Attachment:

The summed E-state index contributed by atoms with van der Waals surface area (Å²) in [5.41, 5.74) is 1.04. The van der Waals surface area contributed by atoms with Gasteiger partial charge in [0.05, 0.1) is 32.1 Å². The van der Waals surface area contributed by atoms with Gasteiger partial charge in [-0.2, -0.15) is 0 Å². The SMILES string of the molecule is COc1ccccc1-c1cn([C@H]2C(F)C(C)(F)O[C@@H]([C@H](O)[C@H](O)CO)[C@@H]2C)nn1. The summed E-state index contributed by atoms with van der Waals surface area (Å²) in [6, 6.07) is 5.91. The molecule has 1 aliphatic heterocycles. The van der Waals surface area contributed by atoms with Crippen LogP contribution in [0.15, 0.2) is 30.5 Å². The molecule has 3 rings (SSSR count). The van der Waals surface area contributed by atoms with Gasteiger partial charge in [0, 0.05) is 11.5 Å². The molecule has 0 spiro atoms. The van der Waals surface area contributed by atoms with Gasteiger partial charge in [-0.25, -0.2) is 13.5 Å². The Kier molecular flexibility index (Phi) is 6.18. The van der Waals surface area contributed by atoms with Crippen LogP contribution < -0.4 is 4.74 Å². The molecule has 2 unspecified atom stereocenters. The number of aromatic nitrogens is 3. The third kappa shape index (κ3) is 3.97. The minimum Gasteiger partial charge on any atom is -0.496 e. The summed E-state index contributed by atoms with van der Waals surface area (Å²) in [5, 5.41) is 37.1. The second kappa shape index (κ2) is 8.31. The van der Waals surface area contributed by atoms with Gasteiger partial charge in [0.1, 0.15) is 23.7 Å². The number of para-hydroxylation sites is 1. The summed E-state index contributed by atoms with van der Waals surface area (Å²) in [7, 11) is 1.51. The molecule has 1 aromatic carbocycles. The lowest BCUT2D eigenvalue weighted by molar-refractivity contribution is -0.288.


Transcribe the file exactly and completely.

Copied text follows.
The summed E-state index contributed by atoms with van der Waals surface area (Å²) in [5.41, 5.74) is 1.04. The van der Waals surface area contributed by atoms with Gasteiger partial charge in [0.05, 0.1) is 32.1 Å². The van der Waals surface area contributed by atoms with Gasteiger partial charge in [-0.2, -0.15) is 0 Å². The SMILES string of the molecule is COc1ccccc1-c1cn([C@H]2C(F)C(C)(F)O[C@@H]([C@H](O)[C@H](O)CO)[C@@H]2C)nn1. The summed E-state index contributed by atoms with van der Waals surface area (Å²) in [6, 6.07) is 5.91. The molecule has 1 aliphatic heterocycles. The van der Waals surface area contributed by atoms with Crippen LogP contribution in [0.15, 0.2) is 30.5 Å². The molecule has 3 rings (SSSR count). The van der Waals surface area contributed by atoms with Gasteiger partial charge in [0, 0.05) is 11.5 Å². The molecule has 0 spiro atoms. The van der Waals surface area contributed by atoms with Gasteiger partial charge in [-0.25, -0.2) is 13.5 Å². The Kier molecular flexibility index (Phi) is 6.18. The van der Waals surface area contributed by atoms with Crippen LogP contribution < -0.4 is 4.74 Å². The molecule has 2 unspecified atom stereocenters. The number of aromatic nitrogens is 3. The third kappa shape index (κ3) is 3.97. The minimum Gasteiger partial charge on any atom is -0.496 e. The summed E-state index contributed by atoms with van der Waals surface area (Å²) in [5, 5.41) is 37.1. The second kappa shape index (κ2) is 8.31. The van der Waals surface area contributed by atoms with Gasteiger partial charge in [0.1, 0.15) is 23.7 Å². The number of para-hydroxylation sites is 1. The summed E-state index contributed by atoms with van der Waals surface area (Å²) in [7, 11) is 1.51. The molecule has 1 aromatic carbocycles. The lowest BCUT2D eigenvalue weighted by molar-refractivity contribution is -0.288.